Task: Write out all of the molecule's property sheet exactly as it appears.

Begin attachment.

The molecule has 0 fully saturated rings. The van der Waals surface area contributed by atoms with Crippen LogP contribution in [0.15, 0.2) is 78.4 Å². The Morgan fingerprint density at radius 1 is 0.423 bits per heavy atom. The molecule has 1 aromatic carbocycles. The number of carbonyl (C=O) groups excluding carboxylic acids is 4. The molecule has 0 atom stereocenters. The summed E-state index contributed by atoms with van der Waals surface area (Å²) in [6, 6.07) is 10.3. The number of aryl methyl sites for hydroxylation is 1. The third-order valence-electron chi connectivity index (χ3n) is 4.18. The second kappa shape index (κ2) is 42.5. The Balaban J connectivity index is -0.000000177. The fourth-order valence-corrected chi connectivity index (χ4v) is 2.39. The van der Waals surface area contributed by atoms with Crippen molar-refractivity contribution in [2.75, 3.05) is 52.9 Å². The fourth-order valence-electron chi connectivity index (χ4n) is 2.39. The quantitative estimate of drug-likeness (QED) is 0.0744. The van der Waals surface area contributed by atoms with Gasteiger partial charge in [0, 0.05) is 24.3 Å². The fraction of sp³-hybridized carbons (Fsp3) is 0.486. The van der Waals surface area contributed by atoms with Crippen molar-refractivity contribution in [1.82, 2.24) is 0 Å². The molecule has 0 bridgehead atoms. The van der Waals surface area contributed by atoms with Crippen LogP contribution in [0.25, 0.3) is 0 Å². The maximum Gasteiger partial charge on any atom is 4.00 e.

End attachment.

The molecule has 0 fully saturated rings. The van der Waals surface area contributed by atoms with Crippen LogP contribution in [0.15, 0.2) is 78.4 Å². The Morgan fingerprint density at radius 1 is 0.423 bits per heavy atom. The molecule has 1 aromatic carbocycles. The number of carbonyl (C=O) groups excluding carboxylic acids is 4. The molecule has 0 atom stereocenters. The summed E-state index contributed by atoms with van der Waals surface area (Å²) in [6, 6.07) is 10.3. The number of aryl methyl sites for hydroxylation is 1. The third-order valence-electron chi connectivity index (χ3n) is 4.18. The second kappa shape index (κ2) is 42.5. The Balaban J connectivity index is -0.000000177. The fourth-order valence-corrected chi connectivity index (χ4v) is 2.39. The van der Waals surface area contributed by atoms with Crippen molar-refractivity contribution in [2.75, 3.05) is 52.9 Å². The fourth-order valence-electron chi connectivity index (χ4n) is 2.39. The quantitative estimate of drug-likeness (QED) is 0.0744. The van der Waals surface area contributed by atoms with Gasteiger partial charge in [0, 0.05) is 24.3 Å². The fraction of sp³-hybridized carbons (Fsp3) is 0.486. The van der Waals surface area contributed by atoms with Crippen molar-refractivity contribution in [1.82, 2.24) is 0 Å². The molecule has 0 bridgehead atoms. The van der Waals surface area contributed by atoms with Crippen LogP contribution in [0.25, 0.3) is 0 Å². The maximum Gasteiger partial charge on any atom is 4.00 e.